Declaring war on mice

Nature abhors a vacuum.

Nature also abhors my getting a moment’s peace. Nature, in fact, has made somewhat a game of keeping me on edge pretty much all of the time. Just when we could happily put the cap on a bat-free year, the mice have arrived to fill the void.

Visitors

It has become horribly apparently that we have a mouse in the house. We have “a” mouse the way one has “a” light bulb or “a” speck of dust. I fear that there are more. Many, many more.

I am not one to go all hysterical right off the bat. When you live in an old house in the country you learn to be blase about mice. We would generally get one dead mouse indoors each autumn. It’s a sure sign of the impending winter. Others see the changing leaves or crisp morning frost.

In our house someone would simply say “mouse” as they stepped over the tiny carcass our cat had so carefully laid out for our applause and approval. The fact that the mouse was dead was always a reassuring sign that the cat was on the case. We assumed the other mice got the memo when that particular mouse never came back.

More

Then I noticed an uptick in the number of mice the cat was bringing us. Mouse number three convinced me that we may have a wee bit of a problem. I opened a seldom used drawer, saw a tell tale sign that a mouse had been in residence (hmm … when did I buy miniature raisins?), and promptly did what any reasonable person would: I set fire to the kitchen.

No, but I did go on scouring rampage that burned out all my nasal passages, the skin on both hands, and likely killed any mouse within a 25-foot radius of the bleach fumes. As it should be. I am careful and clean. I seal all staples and sweep up crumbs and pet food promptly. How did this plague of vermin come to pass?

Accident

Regardless of how terrifically creeped out I am by bats, I can cut them slack. One minute an unsuspecting bat is enjoying the dark night sky. There is flying, there is swooping and then BAM they have inadvertently sailed through some crack or crevice and found themselves in my belfry. It happens. I’ve always gotten the impression the bats are just as unhappy to be here as I am to have them.

A mouse is another situation altogether. A wholly innocent mouse is just wandering along the field minding his or her own business when they stumble into a three-story house without warning? Do they not see this enormous looming structure? How low on an evolutionary scale do you have to be for that to happen? I’m not buying it. They know.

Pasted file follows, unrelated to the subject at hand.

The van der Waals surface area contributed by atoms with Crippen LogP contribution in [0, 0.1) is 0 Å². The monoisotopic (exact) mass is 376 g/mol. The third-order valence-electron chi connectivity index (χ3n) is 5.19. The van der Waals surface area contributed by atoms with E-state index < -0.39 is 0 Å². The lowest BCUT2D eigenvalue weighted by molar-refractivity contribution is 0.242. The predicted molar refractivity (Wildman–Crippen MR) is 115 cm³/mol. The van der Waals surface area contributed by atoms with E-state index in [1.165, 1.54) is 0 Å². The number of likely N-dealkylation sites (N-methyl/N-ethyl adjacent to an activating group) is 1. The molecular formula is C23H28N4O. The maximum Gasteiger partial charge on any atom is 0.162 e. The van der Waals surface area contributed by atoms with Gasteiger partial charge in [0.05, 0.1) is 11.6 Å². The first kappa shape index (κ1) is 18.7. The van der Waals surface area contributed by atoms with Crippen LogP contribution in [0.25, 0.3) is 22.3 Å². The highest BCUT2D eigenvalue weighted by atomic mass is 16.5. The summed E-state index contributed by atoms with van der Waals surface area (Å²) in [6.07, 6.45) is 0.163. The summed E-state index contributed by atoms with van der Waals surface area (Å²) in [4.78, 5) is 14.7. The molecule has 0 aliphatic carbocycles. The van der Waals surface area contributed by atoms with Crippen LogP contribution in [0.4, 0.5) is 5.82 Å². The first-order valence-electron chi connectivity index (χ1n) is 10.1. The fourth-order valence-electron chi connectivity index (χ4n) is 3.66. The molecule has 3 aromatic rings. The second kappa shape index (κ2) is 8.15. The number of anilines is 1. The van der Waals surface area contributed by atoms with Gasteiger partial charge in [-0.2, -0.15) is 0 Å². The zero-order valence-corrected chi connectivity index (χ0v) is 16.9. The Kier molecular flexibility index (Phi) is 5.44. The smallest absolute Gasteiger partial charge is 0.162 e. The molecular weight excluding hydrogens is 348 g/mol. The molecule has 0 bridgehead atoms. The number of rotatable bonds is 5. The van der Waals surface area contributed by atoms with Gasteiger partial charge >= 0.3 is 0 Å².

They travel in packs. There are scout mice, lead mice, and expectant mice just waiting to unleash a litter of disease upon your home. I also think there may be hit mice

Our cat is an indoor cat, yet someone left the outside door propped open last night. All the humans in the house know better and the dogs, while suspect, can account for their whereabouts. That leaves only a tiny mouse SWAT team to take the heat.

Trap

Even with our capable cat on the hunt, I feared the mice were gaining on us. This called for drastic measures. This was mouse war. Mr. Wonderful was wonderful (hence the name). He went right out and bought four fancy little traps. They are white plastic and look innocuous enough but suffice to say that mice may go in, but they don’t come out (alive). Oh snap! Indeed.

Eleven mice later I think we’ve got them licked. In our defense we were catching most of them in an area close to where they enter. It’s kind of our own macabre not-so-welcome-wagon.

Mice do not appear to be very bright. You would think at some point there would be talk among the pack, mouse lore, so to speak. “That big place, yeah, Frank went in, he never came out. Come to think of it we haven’t seen Nancy or Fred in a while either. Weird.” Nope. They just keep coming. Suckers.

Gone?

Now it’s been days since we caught one and I think I can chalk this up for the win. Yet, the cat has taken to staring at various corners — and in one instance the ceiling — with rapt, stalker-like attention. Generally that stare can only mean one thing: a mouse is about.

That, or, the cat is in on the game.

About the Author

Warm, witty and just a wee bit warped, Kymberly Foster Seabolt is a native of Kent, Ohio, who survived childhood exposure to disco and grew up to marry and move to the country. Her column weaves her special brand of humor with poignant, entertaining, and honest portrayals of parenting, marriage, and real life. She currently lives in northeastern Ohio with her husband, two children, two dogs, two cats, and numerous dust bunnies who wish to remain nameless. More Stories by Kymberly Foster Seabolt

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